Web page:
Viewpoint

FIRST Robotics a hit 

Thank you for your coverage of the FIRST (For Inspiration and Recognition of Science and Technology) Robotics kickoff in the spring issue. I have been involved in the program for 17 years and encourage Bradley graduates to mentor a team in their area. It is a rewarding experience and allows adults to help students make career choices and select a school that will help them achieve that goal. It is wonderful that Bradley is now supporting the program through scholarships to FIRST graduates. 

Congratulations on making Bradley Hilltopics look so spectacular. It is a first-class publication, and I enjoy reading it when it arrives. 

ALAN SKIERKIEWICZ ’73
Wheeling, Ill.  

Remembering Weinberg

Thank you for your kind words upon the loss of my father, PHILIP WEINBERG, HON ’73. He was truly devoted to Bradley and proud to play a role in its growth and development. 

The Bradley ties extended to our entire family. I have fond memories of Jobst Hall, where the equipment labs seemed very mysterious through a child’s eyes. We grew up on the Bradley campus.

Once we were all in school, my mother, ROSE WEINBERG ’71, attended Bradley for the sheer love of learning. We grew up with her studying at the kitchen table late into the night. She graduated summa cum laude and launched a teaching career that influenced many young children. We proudly attended her graduation, as well as my father’s receipt of his honorary doctorate two years later. 

My parents felt they gained so much from Bradley that they chose to give back by starting several scholarship funds. They enjoyed meeting the recipients each year and deeply appreciated the opportunity to help others further their education. 

SUSAN WEINBERG
Edina, Minn.

I was sorry to read about the death of PHILIP WEINBERG, HON ’73 in the spring 2012 issue of Bradley Hilltopics. I have fond memories of him. Your article says he came to Bradley in 1956 and retired as dean of the College of Engineering and Technology 33 years later. In 1958, I worked one or two semesters as a steno for Mr. Weinberg, who was then teaching engineering. I typed his exams on the old ditto sheets.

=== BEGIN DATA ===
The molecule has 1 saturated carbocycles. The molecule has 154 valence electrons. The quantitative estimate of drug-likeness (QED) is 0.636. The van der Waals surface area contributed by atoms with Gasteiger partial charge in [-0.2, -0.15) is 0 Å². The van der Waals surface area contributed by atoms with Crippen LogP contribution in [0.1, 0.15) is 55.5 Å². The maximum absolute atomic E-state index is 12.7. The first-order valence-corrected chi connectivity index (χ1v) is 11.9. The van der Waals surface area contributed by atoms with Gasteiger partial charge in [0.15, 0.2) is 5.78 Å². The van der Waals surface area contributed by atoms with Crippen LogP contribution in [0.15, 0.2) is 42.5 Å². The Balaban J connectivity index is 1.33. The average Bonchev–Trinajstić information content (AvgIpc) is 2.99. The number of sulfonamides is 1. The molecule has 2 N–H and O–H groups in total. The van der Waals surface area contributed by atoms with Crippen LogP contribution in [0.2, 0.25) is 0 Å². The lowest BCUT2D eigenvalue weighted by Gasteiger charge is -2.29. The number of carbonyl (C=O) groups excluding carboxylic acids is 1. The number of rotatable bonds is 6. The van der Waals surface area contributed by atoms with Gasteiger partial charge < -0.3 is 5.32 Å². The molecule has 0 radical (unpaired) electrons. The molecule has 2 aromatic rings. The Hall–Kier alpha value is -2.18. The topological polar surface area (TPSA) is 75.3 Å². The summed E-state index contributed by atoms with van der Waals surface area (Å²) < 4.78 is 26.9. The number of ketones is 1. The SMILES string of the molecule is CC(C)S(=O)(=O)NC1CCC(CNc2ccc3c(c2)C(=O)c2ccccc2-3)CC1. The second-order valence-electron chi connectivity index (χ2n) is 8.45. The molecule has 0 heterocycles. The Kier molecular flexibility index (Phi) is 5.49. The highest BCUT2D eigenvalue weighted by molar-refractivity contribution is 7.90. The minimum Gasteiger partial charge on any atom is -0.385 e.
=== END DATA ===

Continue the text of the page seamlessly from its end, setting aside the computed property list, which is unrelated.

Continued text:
In 1962 I moved to Detroit, Mich., working as a budget analyst at the Detroit Edison Co., an electric utility. Over the years, when the Society of Automotive Engineers had their convention in Detroit, the Detroit alums got together with the Bradley engineering folks who came to the conventions. I saw Mr. Weinberg many times over the years. 

PAMELA WILSON ’61
Harper Woods, Mich. 

Political visits 

Reading about the big deal Mitt Romney caused brings me back to the 1960 election when both Nixon and Kennedy drove the streets of Peoria in open convertibles. Just think about that for a minute. We were so excited we couldn’t get downtown fast enough to see them. 

DAVID STOLZ ’65
Columbus, Ohio

As a parent of a Bradley graduate and a frequent donor to the University, I was disheartened by the report on Mitt Romney’s visit to the campus on March 19. If the report was written objectively about his visit to the campus, that would have been fine, but I found several parts of the article to be editorial in nature. 

MARTIN SCOBEY
Geneva, Ill. 

Recognizing Chet Walker 

After receiving the spring edition of Bradley Hilltopics, I was quite disappointed that CHET WALKER ’62, a recently inducted member of the Naismith Memorial Basketball Hall of Fame, received such little acclaim. How many Hall of Fame basketball, football, or baseball players does Bradley have? A person of his background had to endure severe hardships during his playing days at Bradley. This was, by the way, a time when Bradley was a team to be reckoned with.

I know the present student body and faculty members have little interest in what was happening 50-some years ago, but there are quite a few of us still around to remember the glory days. 

KENT FARLEY ’63
Coal Valley, Ill

Editor’s note: Chet Walker’s induction will be September 7, in Springfield, Mass.